Energy, iron ore, precious metals suffered losses in 2015 but some have bottomed

As a barometer of the global economy, the commodities market is painting a pretty dismal picture.

Slowing growth in China and supply surpluses driven by investment during the commodities boom of the Noughties have sent prices to multi-year lows.

But while prices are unlikely to recover to the peaks seen earlier this century, some major classes may have hit the bottom, with experts predicting moderate upticks in 2016.


Energy prices are likely to stay weak, although there may be some upside potential to crude oil prices in the second half of the year if OPEC holds its nerve on its production ceiling and smaller companies, such as U.S. shale producers, are forced to shut.

Oil forecasts vary wildly, with Goldman Sachs calling $20 a barrel Brent, while most others are more sanguine as they predict a rebalancing of supply and demand in late 2016.

Moody's puts Brent crude at $43 per barrel and U.S. West Texas Intermediate (WTI) at $40. Analysts at Societe Generale expect a rebound to $60 in Q4 2016.

U.S. WTI and Brent crude have fallen over 40 percent in 2015 alone and are both around $37 a barrel.

Natural gas prices posted a spike recently, recovering from 17-year lows due to unexpected forecasts of colder weather ahead in the U.S., which will spur demand for heating fuel.

But with the market moving ahead to price in the lower temperatures, inventories will need to drop to 2012 levels for a sustainable bull run, warned Phillip Future's Daniel Ang in Singapore.


A slowdown in the growth of world's largest consumer, China, is hitting the country's property market hard and with a large steel inventory still waiting to be cleared, this is likely to continue to drag on iron ore prices, which have tanked to around $40 a ton now from almost $70 in January.

National Australia Bank, UBS and Westpac are all negative on the steel-making raw material, which is likely to remain depressed, in turn hitting the Australian economy and currency.

Gold-loving India is buying less due to higher import duties and a jewelers strike.
Shailesh Andrade | Reuters
Gold-loving India is buying less due to higher import duties and a jewelers strike.


Prices of gold and silver have tanked about 10 percent in 2015 on expectations of an interest rate hike from the U.S. Federal Reserve, which earlier this month raised rates for the first time since 2006.

An interest rate hike makes precious metals a less attractive investment because they are non-yielding assets that incur holding costs. So with more hikes expected next year, more downward pressure is expected on gold prices and exchange traded funds, BMI Research said in a note.

The research house expects the Fed to hike rates by a further 100 basis points or 1 percent in 2016, sending gold prices to test the $1,000 an ounce level by the first quarter of 2016.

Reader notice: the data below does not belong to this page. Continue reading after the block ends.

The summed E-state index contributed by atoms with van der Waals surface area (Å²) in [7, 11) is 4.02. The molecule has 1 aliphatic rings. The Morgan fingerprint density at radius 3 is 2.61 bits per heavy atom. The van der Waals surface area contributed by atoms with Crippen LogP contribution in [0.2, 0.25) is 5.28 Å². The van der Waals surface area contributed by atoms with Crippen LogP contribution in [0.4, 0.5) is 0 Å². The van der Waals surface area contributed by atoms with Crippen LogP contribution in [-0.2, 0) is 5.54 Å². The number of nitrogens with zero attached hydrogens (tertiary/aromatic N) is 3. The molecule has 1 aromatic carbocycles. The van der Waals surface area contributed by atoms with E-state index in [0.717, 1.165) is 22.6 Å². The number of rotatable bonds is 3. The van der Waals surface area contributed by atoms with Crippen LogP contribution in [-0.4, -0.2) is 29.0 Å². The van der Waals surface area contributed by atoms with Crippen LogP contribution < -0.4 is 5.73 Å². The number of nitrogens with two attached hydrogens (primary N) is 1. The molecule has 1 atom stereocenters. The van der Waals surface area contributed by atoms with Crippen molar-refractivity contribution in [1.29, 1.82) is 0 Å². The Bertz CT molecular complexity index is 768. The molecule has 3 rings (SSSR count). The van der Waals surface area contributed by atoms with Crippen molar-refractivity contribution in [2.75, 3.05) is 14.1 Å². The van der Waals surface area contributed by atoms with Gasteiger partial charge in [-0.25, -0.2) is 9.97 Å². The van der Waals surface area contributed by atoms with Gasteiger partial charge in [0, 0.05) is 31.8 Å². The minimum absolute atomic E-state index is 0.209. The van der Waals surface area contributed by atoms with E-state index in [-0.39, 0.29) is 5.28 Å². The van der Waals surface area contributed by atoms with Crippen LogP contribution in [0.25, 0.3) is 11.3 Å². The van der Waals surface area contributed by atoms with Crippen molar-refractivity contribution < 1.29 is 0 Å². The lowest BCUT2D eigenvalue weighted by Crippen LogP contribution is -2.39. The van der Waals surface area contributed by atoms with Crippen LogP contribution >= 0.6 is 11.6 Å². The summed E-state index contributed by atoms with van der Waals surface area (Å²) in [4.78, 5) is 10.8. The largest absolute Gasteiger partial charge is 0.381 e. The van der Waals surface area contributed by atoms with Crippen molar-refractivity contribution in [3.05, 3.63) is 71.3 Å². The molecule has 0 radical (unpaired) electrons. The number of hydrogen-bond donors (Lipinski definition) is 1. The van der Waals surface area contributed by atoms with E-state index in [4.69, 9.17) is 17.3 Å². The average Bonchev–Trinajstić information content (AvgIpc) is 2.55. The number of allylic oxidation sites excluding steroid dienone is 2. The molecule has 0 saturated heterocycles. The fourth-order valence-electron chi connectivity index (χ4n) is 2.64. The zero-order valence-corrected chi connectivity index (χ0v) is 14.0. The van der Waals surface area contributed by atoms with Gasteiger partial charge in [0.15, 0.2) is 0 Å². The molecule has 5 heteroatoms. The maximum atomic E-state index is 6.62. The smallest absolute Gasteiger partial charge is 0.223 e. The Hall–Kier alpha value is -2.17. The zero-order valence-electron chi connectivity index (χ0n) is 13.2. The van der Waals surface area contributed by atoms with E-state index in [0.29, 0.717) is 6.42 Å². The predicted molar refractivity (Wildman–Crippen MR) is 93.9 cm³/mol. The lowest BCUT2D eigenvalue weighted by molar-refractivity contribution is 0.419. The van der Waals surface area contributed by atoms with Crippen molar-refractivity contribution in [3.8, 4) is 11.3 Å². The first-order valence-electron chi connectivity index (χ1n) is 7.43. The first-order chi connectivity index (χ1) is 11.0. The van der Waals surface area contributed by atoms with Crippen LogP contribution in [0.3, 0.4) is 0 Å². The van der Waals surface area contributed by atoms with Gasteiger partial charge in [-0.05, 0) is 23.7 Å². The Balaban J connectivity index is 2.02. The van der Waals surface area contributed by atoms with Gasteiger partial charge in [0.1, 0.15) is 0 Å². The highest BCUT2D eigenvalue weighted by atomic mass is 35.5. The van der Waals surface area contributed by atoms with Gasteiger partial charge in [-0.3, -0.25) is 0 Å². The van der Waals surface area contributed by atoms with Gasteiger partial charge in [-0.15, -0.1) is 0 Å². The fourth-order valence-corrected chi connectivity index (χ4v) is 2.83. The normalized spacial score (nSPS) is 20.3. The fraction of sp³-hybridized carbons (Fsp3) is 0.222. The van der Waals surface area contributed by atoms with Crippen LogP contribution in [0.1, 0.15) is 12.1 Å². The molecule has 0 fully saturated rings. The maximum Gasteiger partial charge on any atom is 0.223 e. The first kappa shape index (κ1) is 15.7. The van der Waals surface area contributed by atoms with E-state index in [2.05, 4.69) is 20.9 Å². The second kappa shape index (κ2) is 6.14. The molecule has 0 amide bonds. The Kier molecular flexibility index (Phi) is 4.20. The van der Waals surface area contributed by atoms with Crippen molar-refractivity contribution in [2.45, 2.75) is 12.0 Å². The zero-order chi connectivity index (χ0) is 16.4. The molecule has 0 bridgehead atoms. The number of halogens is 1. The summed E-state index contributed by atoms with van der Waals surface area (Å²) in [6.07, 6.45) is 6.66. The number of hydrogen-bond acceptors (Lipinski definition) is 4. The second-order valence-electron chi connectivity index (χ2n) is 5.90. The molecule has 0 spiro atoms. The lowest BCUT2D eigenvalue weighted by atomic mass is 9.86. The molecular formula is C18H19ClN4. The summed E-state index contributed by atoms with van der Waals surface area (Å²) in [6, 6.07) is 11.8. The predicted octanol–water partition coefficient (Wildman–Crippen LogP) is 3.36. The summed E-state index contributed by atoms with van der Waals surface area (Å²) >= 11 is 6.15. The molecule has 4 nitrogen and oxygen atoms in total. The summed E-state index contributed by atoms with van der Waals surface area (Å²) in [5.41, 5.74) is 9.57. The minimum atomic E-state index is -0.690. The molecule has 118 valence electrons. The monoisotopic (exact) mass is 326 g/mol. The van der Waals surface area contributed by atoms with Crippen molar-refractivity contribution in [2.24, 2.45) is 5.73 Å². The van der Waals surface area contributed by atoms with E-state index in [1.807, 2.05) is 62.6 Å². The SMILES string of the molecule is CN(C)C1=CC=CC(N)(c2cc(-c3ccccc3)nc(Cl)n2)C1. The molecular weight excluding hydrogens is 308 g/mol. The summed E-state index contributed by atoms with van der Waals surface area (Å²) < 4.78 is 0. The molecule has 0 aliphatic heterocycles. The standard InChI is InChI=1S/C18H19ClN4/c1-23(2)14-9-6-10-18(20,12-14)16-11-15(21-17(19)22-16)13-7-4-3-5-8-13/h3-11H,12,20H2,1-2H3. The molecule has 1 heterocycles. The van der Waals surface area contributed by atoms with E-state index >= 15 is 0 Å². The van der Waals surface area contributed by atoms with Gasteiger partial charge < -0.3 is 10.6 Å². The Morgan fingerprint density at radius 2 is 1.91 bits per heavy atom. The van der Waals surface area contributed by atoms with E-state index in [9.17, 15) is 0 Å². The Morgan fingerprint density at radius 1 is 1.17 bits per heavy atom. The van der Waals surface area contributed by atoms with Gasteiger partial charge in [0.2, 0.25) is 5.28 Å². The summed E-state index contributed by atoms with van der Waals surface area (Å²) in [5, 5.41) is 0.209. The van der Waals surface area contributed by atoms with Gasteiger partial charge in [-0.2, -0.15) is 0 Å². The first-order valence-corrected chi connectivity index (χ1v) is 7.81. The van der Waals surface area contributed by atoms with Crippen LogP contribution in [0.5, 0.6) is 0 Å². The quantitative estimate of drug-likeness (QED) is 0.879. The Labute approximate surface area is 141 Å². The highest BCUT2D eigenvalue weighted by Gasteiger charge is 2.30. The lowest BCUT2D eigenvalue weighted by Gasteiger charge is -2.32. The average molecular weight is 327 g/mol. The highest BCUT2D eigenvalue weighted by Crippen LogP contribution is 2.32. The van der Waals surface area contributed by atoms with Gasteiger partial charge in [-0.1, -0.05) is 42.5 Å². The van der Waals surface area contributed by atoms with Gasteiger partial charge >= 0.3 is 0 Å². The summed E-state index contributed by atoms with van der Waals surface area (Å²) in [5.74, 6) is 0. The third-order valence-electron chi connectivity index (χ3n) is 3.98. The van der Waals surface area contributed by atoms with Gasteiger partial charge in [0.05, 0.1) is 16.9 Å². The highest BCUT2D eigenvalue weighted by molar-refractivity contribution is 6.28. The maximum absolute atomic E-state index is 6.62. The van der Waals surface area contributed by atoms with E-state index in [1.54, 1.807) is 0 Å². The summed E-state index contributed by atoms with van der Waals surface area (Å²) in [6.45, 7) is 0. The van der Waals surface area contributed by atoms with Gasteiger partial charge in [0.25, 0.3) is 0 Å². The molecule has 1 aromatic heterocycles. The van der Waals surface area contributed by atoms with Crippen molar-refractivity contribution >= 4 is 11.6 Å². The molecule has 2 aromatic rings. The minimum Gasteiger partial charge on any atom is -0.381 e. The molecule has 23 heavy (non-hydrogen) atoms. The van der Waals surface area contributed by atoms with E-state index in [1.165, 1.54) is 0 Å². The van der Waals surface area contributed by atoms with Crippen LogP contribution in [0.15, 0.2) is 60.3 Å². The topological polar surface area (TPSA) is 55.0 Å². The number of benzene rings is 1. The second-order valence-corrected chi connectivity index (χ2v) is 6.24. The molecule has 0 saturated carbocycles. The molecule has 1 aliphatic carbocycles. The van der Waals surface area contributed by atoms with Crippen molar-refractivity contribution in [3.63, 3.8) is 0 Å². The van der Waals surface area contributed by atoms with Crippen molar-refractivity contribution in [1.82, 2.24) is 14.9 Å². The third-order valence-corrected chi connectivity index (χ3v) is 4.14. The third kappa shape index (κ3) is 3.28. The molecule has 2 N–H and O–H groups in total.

The red metal has had a tumultuous year, falling over 20 percent year-to-date. But prices may rise, despite ongoing challenges, according to London-based Capital Economics.

Underpinning the research house's optimism is confidence that the Chinese economy will avoid a hard landing, alongside a pickup in the U.S. economy and expectations of a supply contraction in 2016 after a raft of production cuts and mine closures in 2015.

"We are cautiously positive that with tightening supply and somewhat stronger demand growth, the scene is being set for a recovery in the copper price," economist Caroline Bain said.

"Investor sentiment will be key. For now, persistent concerns about growth in China and the first rate hike in the U.S. are weighing on sentiment. However, we think these fears are overdone and that, over the course of next year, improving fundamentals will support higher prices."

Bain predicts copper will reach $6,000 a ton by end-2016, up from around $4,750 per ton now.

A farmer harvests corn in Burlington Iowa.
Getty Images
A farmer harvests corn in Burlington Iowa.


Despite fears of weather shocks from El Nino and La Nina, low grain prices are unlikely to get much boost due to ample inventories, Dominic Schnider, UBS Wealth Management's head of commodity and Asia-Pacific forex, told CNBC's Squawk Box on Monday.

"In general, there is a bias toward a little bit higher prices, but we have decent buffer and a decent inventory, so we can absorb whatever short-term weather volatility there is," he said.

Although there is a possibility that El Nino - the warming phase of the weather phenomenon - may hit grain yields, global inventories are plentiful, in part due to agricultural technological advances such as genetically modified crops.

If El Nino was followed by counterpart La Nina - the cooling phase - grain prices may spike in the long run due to the negative impact on the U.S., which is a big producer, but that prospect is too far into the future to predict, said Schnider.

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